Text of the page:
Penn State Anthropology Professor Dr. John L. Jackson Jr. attacks the misconceptions of faculty collaboration in the aptly named Chronicle article “Co-Teaching is More Work, Not Less.” Collaborating requires immense investment of faculty. Synthesis is usually hard and typically messy. Creating courses, assignments, and lectures and determining what is relevant and to what degree—effective co-teaching requires all this to be done as a reflection of two points of view, and maintaining a tight hybridization throughout a course requires constant inter-faculty communication. Every decision is made individually and resolved at Round Two. Teachers do it because they want to, because they’re curious, and because the deeply layered results favor students.
Fill the Bubbles vs. Connect the Dots
Students have access to all the information they could ever choke down. That’s before they attend college.
At a visiting artist lecture by Information Designer Jer Thorpe, a student critiqued the design curriculum: “We are taught how to make information pretty, but we’re not taught how to understand it.” Without context, representing information is just Style. A non-critical judgment of large amounts of stuff is U-Haul/PODS storage facilities, American obesity, and Ripley’s Believe It or Not. With quality control, eight different social media subscriptions wouldn’t all chirp at once. The greatest service a professor can offer is context and perspective on the info/media onslaught.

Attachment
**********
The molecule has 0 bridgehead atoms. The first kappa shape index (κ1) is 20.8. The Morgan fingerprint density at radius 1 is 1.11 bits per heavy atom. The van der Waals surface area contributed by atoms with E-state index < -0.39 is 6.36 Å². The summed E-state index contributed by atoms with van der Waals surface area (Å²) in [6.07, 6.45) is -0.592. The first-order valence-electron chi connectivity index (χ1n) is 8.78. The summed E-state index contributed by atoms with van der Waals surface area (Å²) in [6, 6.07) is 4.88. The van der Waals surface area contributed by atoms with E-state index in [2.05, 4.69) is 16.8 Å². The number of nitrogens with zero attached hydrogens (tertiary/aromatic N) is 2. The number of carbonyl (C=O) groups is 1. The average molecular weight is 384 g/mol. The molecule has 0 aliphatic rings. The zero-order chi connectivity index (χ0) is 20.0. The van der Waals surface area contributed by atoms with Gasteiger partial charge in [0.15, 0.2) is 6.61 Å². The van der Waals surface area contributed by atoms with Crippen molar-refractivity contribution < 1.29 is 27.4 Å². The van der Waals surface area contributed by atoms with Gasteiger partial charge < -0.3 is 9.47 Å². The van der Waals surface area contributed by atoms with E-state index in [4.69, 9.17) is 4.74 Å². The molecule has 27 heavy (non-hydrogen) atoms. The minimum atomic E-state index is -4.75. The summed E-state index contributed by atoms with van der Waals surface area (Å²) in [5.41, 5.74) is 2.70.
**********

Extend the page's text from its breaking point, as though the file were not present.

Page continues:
To collaborate, students must first connect to one another.
Scene: A professor stands in front of a vinyl screen with a projected image of William Morris. A student faces a lab computer and logs onto Facebook. For those who weren’t listening, the Arts and Crafts movement aimed to bring Art into Life. Click. The Bauhaus appears. Laszlo Moholy-Nagy, Constructivist and Instructor, pushed humanism within the framework of an industrial society. A phone vibrates and another pair of eyes diverts. The layered walls of screens in the classroom provide info, or not, based on the whims of shrinking attention spans. The fact that students would rather be on social media and drift in and out of a lecture is not surprising; it used to be comic books hidden in textbooks, but the result is roughly alike. Presentness is important, curation is important, the ability to focus deeply on pushing solutions past surface is vitally important. These are design skills, industry skills, and student skills. Faculty bear some responsibility on proving the imperative of parsing relative importance. Students need to know what Will Morris does for their reality.